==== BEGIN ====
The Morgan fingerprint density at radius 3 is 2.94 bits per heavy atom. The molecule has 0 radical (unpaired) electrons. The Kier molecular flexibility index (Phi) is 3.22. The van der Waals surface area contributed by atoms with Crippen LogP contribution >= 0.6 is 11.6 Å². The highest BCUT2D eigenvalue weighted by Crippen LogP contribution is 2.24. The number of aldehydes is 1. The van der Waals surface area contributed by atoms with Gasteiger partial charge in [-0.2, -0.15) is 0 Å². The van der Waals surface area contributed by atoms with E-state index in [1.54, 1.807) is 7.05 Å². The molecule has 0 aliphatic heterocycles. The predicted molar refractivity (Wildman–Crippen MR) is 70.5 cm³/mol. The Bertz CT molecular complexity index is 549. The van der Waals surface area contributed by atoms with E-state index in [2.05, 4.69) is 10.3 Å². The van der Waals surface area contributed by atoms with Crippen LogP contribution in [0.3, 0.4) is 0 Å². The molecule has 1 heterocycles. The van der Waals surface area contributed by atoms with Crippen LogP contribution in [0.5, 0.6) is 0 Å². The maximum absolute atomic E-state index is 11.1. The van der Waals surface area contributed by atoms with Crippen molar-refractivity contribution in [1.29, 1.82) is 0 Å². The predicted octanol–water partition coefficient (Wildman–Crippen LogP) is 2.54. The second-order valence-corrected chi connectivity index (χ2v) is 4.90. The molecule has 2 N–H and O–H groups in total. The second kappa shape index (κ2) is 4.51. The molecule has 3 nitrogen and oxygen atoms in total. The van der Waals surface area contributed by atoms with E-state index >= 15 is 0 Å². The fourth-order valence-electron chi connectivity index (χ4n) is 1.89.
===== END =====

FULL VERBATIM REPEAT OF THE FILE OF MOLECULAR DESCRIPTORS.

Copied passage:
The Morgan fingerprint density at radius 3 is 2.94 bits per heavy atom. The molecule has 0 radical (unpaired) electrons. The Kier molecular flexibility index (Phi) is 3.22. The van der Waals surface area contributed by atoms with Crippen LogP contribution >= 0.6 is 11.6 Å². The highest BCUT2D eigenvalue weighted by Crippen LogP contribution is 2.24. The number of aldehydes is 1. The van der Waals surface area contributed by atoms with Gasteiger partial charge in [-0.2, -0.15) is 0 Å². The van der Waals surface area contributed by atoms with E-state index in [1.54, 1.807) is 7.05 Å². The molecule has 0 aliphatic heterocycles. The predicted molar refractivity (Wildman–Crippen MR) is 70.5 cm³/mol. The Bertz CT molecular complexity index is 549. The van der Waals surface area contributed by atoms with E-state index in [2.05, 4.69) is 10.3 Å². The van der Waals surface area contributed by atoms with Crippen LogP contribution in [0.3, 0.4) is 0 Å². The molecule has 1 heterocycles. The van der Waals surface area contributed by atoms with Crippen LogP contribution in [0.5, 0.6) is 0 Å². The maximum absolute atomic E-state index is 11.1. The van der Waals surface area contributed by atoms with Crippen molar-refractivity contribution in [1.29, 1.82) is 0 Å². The predicted octanol–water partition coefficient (Wildman–Crippen LogP) is 2.54. The second-order valence-corrected chi connectivity index (χ2v) is 4.90. The molecule has 2 N–H and O–H groups in total. The second kappa shape index (κ2) is 4.51. The molecule has 3 nitrogen and oxygen atoms in total. The van der Waals surface area contributed by atoms with E-state index >= 15 is 0 Å². The fourth-order valence-electron chi connectivity index (χ4n) is 1.89.